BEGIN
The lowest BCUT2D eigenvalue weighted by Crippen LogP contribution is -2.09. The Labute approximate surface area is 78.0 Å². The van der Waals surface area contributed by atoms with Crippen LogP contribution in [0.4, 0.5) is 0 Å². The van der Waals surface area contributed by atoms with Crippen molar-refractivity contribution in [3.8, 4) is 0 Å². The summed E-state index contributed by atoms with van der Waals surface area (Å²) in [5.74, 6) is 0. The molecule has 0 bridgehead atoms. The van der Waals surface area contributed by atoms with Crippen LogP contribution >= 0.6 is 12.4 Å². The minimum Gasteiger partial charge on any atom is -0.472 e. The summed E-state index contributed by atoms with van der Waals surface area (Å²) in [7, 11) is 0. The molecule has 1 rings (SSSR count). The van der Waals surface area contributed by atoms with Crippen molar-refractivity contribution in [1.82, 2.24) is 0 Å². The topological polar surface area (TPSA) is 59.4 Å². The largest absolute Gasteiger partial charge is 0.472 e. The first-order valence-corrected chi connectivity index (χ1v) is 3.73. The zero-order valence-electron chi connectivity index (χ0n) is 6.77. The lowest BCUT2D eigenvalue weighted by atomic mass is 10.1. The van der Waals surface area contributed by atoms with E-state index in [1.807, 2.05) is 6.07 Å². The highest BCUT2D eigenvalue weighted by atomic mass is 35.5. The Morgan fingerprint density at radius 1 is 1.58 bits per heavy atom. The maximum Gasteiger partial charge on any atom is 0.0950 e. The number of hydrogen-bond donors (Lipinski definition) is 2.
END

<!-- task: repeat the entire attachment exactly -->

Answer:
The lowest BCUT2D eigenvalue weighted by Crippen LogP contribution is -2.09. The Labute approximate surface area is 78.0 Å². The van der Waals surface area contributed by atoms with Crippen LogP contribution in [0.4, 0.5) is 0 Å². The van der Waals surface area contributed by atoms with Crippen molar-refractivity contribution in [3.8, 4) is 0 Å². The summed E-state index contributed by atoms with van der Waals surface area (Å²) in [5.74, 6) is 0. The molecule has 0 bridgehead atoms. The van der Waals surface area contributed by atoms with Crippen LogP contribution >= 0.6 is 12.4 Å². The minimum Gasteiger partial charge on any atom is -0.472 e. The summed E-state index contributed by atoms with van der Waals surface area (Å²) in [7, 11) is 0. The molecule has 1 rings (SSSR count). The van der Waals surface area contributed by atoms with Crippen molar-refractivity contribution in [1.82, 2.24) is 0 Å². The topological polar surface area (TPSA) is 59.4 Å². The largest absolute Gasteiger partial charge is 0.472 e. The first-order valence-corrected chi connectivity index (χ1v) is 3.73. The zero-order valence-electron chi connectivity index (χ0n) is 6.77. The lowest BCUT2D eigenvalue weighted by atomic mass is 10.1. The van der Waals surface area contributed by atoms with E-state index in [1.807, 2.05) is 6.07 Å². The highest BCUT2D eigenvalue weighted by atomic mass is 35.5. The Morgan fingerprint density at radius 1 is 1.58 bits per heavy atom. The maximum Gasteiger partial charge on any atom is 0.0950 e. The number of hydrogen-bond donors (Lipinski definition) is 2.